Thursday, May 04, 2023

The Advantages Of A Low Social Status

"I have a Bible that my parents gave me when I was 15. I look at it and how it’s marked up in red. I have memories of lying in my single bed with the trolley cars on the wallpaper on the wall above me, reading my Bible late at night, desperate because I couldn’t speak [well]. That was a great gift to me by the way, that God shut me down socially and cut me off from all fast tracks, all party tracks, and all cool-guy tracks. I was just shut down into my little world of going hard after God when I was 15. So I’ve been reading my Bible every day since I was 15, and it has been my life." (John Piper)

Tuesday, May 02, 2023

Early Christian Conversions Independent Of Baptism

I want to discuss a neglected line of evidence against baptismal regeneration and baptismal justification. There's a widespread pattern of early Christian conversion accounts that involve significant changes in the individual's life prior to his baptism. Those changes range across a spectrum. Often, it can be shown to be probable that regeneration or justification occurred before baptism (e.g., through a reference to forgiveness of sins, through a reference to the reception of the Holy Spirit). But even if prebaptismal regeneration or justification is only possible rather than probable when a conversion account is considered in isolation, that account can have more evidential significance than is typically suggested, such as when it's considered in a larger context, like one of the ones I'll be discussing below.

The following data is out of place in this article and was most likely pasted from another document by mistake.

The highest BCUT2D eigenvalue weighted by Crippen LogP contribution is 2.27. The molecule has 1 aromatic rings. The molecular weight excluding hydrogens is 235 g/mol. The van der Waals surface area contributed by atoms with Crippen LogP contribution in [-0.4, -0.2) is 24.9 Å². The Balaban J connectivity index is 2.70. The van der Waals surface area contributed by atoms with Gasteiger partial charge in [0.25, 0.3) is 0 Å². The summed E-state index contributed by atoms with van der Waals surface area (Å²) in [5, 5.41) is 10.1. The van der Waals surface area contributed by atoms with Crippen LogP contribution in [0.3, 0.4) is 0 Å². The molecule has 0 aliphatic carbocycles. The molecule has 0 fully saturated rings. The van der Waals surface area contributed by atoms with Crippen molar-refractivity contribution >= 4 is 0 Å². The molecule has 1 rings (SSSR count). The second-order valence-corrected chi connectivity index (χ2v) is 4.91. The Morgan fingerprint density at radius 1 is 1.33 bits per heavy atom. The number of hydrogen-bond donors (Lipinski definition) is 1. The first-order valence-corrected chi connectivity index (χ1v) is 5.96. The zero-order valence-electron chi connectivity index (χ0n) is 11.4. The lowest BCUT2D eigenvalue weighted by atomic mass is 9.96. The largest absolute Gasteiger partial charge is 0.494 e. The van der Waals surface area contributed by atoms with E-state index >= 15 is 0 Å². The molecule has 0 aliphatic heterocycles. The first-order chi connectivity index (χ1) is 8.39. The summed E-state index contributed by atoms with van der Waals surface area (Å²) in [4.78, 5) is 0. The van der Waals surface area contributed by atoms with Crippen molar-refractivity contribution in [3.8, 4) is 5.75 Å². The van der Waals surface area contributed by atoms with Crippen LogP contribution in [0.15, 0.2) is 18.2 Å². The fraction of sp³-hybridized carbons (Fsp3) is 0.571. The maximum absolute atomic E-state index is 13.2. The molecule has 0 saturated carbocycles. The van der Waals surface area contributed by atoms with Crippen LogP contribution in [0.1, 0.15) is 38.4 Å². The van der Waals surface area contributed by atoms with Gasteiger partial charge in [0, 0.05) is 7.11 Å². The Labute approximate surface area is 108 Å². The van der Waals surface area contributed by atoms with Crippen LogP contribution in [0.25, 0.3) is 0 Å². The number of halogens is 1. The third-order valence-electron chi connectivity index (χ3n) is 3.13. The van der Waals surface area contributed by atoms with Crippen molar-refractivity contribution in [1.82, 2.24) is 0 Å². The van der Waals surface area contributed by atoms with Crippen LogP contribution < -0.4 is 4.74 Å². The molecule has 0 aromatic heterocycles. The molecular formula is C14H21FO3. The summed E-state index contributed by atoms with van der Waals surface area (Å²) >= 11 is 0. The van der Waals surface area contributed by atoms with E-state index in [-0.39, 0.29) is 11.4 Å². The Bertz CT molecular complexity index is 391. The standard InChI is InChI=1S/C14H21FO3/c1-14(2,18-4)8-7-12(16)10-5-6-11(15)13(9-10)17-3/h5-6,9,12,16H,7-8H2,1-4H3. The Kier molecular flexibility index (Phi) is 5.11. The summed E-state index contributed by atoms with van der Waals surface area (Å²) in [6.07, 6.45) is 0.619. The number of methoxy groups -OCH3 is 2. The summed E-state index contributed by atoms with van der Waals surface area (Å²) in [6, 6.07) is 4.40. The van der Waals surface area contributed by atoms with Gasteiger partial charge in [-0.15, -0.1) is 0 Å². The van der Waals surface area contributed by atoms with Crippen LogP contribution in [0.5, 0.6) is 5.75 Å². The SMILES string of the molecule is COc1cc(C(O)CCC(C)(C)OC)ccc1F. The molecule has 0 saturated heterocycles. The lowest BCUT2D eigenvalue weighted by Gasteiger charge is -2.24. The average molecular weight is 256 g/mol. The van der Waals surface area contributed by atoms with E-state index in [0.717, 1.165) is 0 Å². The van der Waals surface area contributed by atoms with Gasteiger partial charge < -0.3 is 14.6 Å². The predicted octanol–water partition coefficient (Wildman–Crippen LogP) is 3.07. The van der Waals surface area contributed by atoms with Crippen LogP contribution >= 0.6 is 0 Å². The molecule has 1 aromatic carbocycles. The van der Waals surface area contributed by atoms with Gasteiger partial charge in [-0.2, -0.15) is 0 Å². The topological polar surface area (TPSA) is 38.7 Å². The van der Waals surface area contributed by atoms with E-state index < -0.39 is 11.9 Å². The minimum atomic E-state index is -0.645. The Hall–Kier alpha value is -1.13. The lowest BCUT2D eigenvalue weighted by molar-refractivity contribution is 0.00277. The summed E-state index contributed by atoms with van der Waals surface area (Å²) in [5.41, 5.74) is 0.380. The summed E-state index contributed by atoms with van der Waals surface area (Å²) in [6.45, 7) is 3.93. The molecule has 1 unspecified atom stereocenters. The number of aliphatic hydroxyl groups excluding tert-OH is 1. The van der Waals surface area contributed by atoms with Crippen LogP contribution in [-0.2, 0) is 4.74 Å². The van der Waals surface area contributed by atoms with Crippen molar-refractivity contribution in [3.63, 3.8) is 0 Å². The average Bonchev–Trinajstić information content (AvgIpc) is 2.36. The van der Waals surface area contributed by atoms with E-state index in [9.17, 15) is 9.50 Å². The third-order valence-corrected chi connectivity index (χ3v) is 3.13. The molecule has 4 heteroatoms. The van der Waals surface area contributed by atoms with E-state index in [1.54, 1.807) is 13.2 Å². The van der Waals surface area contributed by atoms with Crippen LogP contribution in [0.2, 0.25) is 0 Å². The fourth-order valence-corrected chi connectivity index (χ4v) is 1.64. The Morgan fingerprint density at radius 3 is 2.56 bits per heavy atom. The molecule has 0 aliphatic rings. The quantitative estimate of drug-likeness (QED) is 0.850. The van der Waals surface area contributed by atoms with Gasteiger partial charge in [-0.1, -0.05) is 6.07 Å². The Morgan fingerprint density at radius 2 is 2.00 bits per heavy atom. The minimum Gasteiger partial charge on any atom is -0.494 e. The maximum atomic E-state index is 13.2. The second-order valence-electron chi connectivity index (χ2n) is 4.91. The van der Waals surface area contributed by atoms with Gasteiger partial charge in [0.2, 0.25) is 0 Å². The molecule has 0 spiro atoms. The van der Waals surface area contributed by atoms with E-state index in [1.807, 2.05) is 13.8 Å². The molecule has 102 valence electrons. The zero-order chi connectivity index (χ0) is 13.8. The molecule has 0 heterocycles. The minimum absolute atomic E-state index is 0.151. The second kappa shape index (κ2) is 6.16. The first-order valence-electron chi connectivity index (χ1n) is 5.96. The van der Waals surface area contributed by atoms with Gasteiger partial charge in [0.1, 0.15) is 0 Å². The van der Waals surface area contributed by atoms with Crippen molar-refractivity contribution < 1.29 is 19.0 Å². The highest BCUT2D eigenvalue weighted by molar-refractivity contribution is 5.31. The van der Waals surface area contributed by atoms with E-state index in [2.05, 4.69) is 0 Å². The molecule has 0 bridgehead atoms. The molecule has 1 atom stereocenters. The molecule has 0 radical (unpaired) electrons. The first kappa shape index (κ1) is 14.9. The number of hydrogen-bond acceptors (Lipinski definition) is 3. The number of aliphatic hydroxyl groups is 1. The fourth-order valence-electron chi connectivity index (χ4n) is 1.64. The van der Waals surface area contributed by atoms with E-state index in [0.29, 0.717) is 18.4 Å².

More Discussion Of The Problems With The Eliakim Argument For The Papacy

John Cranman and Jeremy Kidd recently produced a video that makes a lot of good points about the argument for a papacy based on Eliakim in Isaiah 22. (I came across the video by means of a link from The Other Paul on Twitter.)

Sunday, April 30, 2023

How Baptismal Justification Conflicts With The Nearness Of Redemption

The concept that salvation is at hand, often expressed by the phrase "Today is the day of salvation", is common in scripture (2 Corinthians 6:2, Hebrews 4:7) and Evangelicalism. In the first of the two passages just cited, we see not just the term "today", but even "now". In Romans 10:8, Paul writes of the nearness of redemption in a context in which faith is mentioned as the means of justification without any reference to baptism or people sent to baptize (whereas people sent to proclaim the gospel message are mentioned). Tertullian advocated justification through baptism, but conceded that "in days gone by, there was salvation by means of bare faith, before the passion and resurrection of the Lord" (On Baptism, 13). Cyril of Jerusalem, one of the church fathers who used highly efficacious language both when discussing faith prior to baptism and when discussing baptism, commented, "Die to thy sins, and live to righteousness, live from this very day….Say not, How are my sins blotted out? I tell thee, By willing, by believing. What can be shorter than this?" (Catechetical Lectures, Prologue, 5, 8) A line of a popular hymn tells us, "The vilest offender who truly believes, that moment from Jesus a pardon receives" (Fanny Crosby, "To God Be The Glory"). That theme doesn't go well with the concept of justification through baptism, however. Under baptismal justification, not only are we not justified the moment we believe, but we often have to wait until a baptism days, weeks, or months later.